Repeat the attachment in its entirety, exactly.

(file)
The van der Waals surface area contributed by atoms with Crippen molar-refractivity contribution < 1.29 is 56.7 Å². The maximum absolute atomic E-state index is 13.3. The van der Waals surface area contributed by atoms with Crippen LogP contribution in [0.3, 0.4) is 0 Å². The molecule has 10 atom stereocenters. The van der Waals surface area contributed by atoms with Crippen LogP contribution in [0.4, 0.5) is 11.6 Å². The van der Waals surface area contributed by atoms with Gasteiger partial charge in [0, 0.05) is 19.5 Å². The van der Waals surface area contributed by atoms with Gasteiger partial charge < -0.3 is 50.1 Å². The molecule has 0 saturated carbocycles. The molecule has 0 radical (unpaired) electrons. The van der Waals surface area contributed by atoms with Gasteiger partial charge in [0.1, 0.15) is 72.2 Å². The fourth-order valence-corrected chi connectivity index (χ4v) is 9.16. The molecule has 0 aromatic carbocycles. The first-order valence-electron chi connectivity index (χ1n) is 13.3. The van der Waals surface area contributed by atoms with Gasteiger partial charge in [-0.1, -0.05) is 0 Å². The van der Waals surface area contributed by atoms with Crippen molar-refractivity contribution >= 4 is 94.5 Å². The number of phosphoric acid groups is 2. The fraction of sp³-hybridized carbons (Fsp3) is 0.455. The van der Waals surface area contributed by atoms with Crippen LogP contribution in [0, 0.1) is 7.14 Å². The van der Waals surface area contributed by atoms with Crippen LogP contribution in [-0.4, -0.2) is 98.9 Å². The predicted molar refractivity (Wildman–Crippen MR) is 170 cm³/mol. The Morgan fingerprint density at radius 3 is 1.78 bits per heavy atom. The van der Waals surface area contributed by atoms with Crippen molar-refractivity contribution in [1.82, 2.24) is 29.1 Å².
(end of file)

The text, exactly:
The van der Waals surface area contributed by atoms with Crippen molar-refractivity contribution < 1.29 is 56.7 Å². The maximum absolute atomic E-state index is 13.3. The van der Waals surface area contributed by atoms with Crippen LogP contribution in [0.3, 0.4) is 0 Å². The molecule has 10 atom stereocenters. The van der Waals surface area contributed by atoms with Crippen LogP contribution in [0.4, 0.5) is 11.6 Å². The van der Waals surface area contributed by atoms with Gasteiger partial charge in [0, 0.05) is 19.5 Å². The van der Waals surface area contributed by atoms with Gasteiger partial charge < -0.3 is 50.1 Å². The molecule has 0 saturated carbocycles. The molecule has 0 radical (unpaired) electrons. The van der Waals surface area contributed by atoms with Gasteiger partial charge in [0.1, 0.15) is 72.2 Å². The fourth-order valence-corrected chi connectivity index (χ4v) is 9.16. The molecule has 0 aromatic carbocycles. The first-order valence-electron chi connectivity index (χ1n) is 13.3. The van der Waals surface area contributed by atoms with Gasteiger partial charge in [-0.1, -0.05) is 0 Å². The van der Waals surface area contributed by atoms with Crippen molar-refractivity contribution >= 4 is 94.5 Å². The number of phosphoric acid groups is 2. The fraction of sp³-hybridized carbons (Fsp3) is 0.455. The van der Waals surface area contributed by atoms with Crippen LogP contribution in [0, 0.1) is 7.14 Å². The van der Waals surface area contributed by atoms with Crippen LogP contribution in [-0.4, -0.2) is 98.9 Å². The predicted molar refractivity (Wildman–Crippen MR) is 170 cm³/mol. The Morgan fingerprint density at radius 3 is 1.78 bits per heavy atom. The van der Waals surface area contributed by atoms with Crippen molar-refractivity contribution in [1.82, 2.24) is 29.1 Å².